Close to 1.3 billion people are at high risk of being infected with malaria in India.  India carries 2% of the global malaria case burden and 2% of global malaria deaths (52% of all malaria deaths outside of sub-Saharan Africa).  India also bears 85.2% of the malaria burden in South East Asia. Of importance is that India carries 47% of the global P. vivax malaria burden, making the country strategically important for global malaria elimination, particularly in the South-East Asian region.
The country has made significant gains towards malaria control and eradication. In 2019, there were 6.8 million fewer cases than in 2016, and the number of cases per 1000 of the at risk population fell from 10 to 4.3. Over the same period, deaths also fell from 0.018 to 0.006 per 1000 of the population at risk. 
Malaria has a significant economic impact on Indian families with household malaria-associated direct out-of-pocket costs ranging from US$ 0.34– 7.66 (average of about US$ 2.67) and resulting in lost productivity to the tune of about 2-4 days.  The national malaria burden has been pegged at approximately US$1940 million per year.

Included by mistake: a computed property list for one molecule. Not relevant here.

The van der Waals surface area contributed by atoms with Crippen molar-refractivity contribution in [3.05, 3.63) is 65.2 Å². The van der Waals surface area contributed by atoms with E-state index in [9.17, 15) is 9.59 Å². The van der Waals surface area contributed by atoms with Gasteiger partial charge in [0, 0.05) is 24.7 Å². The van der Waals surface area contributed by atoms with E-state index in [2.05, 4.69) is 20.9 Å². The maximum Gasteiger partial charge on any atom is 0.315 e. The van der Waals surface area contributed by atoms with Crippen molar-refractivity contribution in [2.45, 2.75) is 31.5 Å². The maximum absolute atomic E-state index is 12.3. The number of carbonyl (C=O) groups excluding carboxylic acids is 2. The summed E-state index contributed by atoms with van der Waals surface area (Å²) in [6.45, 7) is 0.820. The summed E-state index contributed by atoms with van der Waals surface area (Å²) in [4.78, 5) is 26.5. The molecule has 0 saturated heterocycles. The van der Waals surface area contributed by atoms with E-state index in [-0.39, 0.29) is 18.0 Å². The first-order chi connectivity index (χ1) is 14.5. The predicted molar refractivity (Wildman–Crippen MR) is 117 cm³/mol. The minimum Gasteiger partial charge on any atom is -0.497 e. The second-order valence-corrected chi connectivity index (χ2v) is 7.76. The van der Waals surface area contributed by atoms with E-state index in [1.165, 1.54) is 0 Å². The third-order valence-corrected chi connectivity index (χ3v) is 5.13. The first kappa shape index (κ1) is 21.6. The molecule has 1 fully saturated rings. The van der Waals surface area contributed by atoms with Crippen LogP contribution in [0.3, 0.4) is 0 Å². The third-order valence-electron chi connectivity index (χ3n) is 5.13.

Geographical distribution of malaria in India
Just seven out of 36 states in the country accounted for 90% of the estimated cases in 2018.  These states, together with other states in the north eastern part of India, have some parts of it being either forest-like, hilly, tribal or conflict-affected and have historically had a large burden of malaria. Even in states with low levels of malaria transmission, most of the malaria cases are confined to areas that have the above-mentioned geographical or socio-political profiles. 
Intervention: prompt, complete and effective treatment – (non-severe and severe malaria)
Treating all confirmed Plasmodium falciparum cases with a full course of artemisinin-based combination therapy (ACT) and low dose primaquine; and treating all confirmed P. vivax cases with a 3-day course of chloroquine and a 14-day course of primaquine.
Severe malaria policy and practice
|Strong||Injectable artesunate (IV or IM)|
*Since artesunate and artemether are often not available, injectable quinine continues to be the most commonly used treatment for severe malaria nationwide.